There are days - probably too many days - when I spend time just thinking about things that I miss, post MS, that I used to be able to do so easily. There are also those oh-so frustrating, annoying moments when I suddenly realise that I won't be able to do certain things any more.
One of the latter types of 'miss you' moments occurred to me just yesterday when I tuned in to the live coverage of practice for the Belgian Grand Prix. I'm pretty sure you don't need to be a formula one petrol-head to appreciate the moment (though that might help), but the Grand Prix in question used to be one of my favourites to visit each year.
The race is held at the Spa Francorchamps circuit, high in the Belgian hills; a location that is green and wild, and altogether charming.
But please note one of those words - hills.
Like all events, my MS is nothing more than a nuisance when I get to a position where I can witness them without having to move around any further - but that's where hills come in to the equation. To actually get to a circuit like Spa is a matter of getting on the right transport - not too much of an issue unless I have to stand around and wait for long periods - but once there you need to walk a long way to viewing points. And that 'long way', already a painful experience for me these days, is exacerbated no end when hills become a part of the equation. Spa, I am sad to say, is beyond me now.
The same applies to any event that I would have to stand through, so memories of rock concerts are just that these days - memories. I love music and live music especially, and I have fond memories of standing for hours and hours watching all sorts of groups - although the time I saw the Rolling Stones playing 'Miss You' seems rather ironic these days...
Football in the UK wouldn't be too bad if I could get to the all-seater stadiums that are the only types allowed these days, but it's the getting there that's the pain now - in more than one sense of the word. Trains can get you quite close but then there's the fun and games of the final walk.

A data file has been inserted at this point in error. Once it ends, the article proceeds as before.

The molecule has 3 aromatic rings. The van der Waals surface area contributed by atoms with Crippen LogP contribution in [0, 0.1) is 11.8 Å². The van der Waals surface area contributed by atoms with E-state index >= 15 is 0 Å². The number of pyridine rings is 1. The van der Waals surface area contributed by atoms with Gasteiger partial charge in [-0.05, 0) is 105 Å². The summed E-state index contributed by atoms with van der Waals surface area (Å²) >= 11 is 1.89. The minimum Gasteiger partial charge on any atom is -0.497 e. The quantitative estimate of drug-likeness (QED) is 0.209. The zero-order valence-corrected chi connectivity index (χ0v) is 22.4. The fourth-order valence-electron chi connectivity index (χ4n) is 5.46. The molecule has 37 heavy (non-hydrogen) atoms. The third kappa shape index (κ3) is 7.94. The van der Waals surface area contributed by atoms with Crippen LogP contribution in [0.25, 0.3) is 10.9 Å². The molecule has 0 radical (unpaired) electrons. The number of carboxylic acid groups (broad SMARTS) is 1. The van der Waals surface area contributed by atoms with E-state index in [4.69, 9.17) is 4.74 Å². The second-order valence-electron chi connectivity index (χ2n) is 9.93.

And it's not just me and my wobbles. There are plenty of wheelchair-bound and walking frame-dependent would-be spectators, but for all the ramps and 'easy-access' areas, the actual getting there is so very difficult and the time needed to get anywhere has grown to crippling (no pun intended) proportions.
The sudden realisation that viewing something you used to love so much is now impossible, is by far the worst thing, though.
I've just watched the Belgian Grand Prix itself from the relative comfort of a chair in my front room which I reached without the need to limp and wobble my way up or down a single hill (the stairs weren't easy, but I can live with all thirteen of them). It might be true that I saw all of the race incidents in glorious Sky TV detail - and I won't comment on the stupidity of a certain driver - but I didn't get to hear the cars' engines or their tyres squealing or the crowd roaring, cheering and jeering. I never got to smell the petrol burning, the tyre rubber overheating or, come to that, the aroma of the crowd...
The experience was still fun for a confirmed formula one petrol-head like me, but it was lessened. And that 'Miss You' feeling will last longer than the event itself in my mind.
I seem to have a growing collection of Miss You moments these days so I guess it's a good job that I have a whole set of new and sedentary goals. Now all I need to do is stop coming up with other ideas about things I could do to entertain myself - which further thought points out that I can't actually do any more...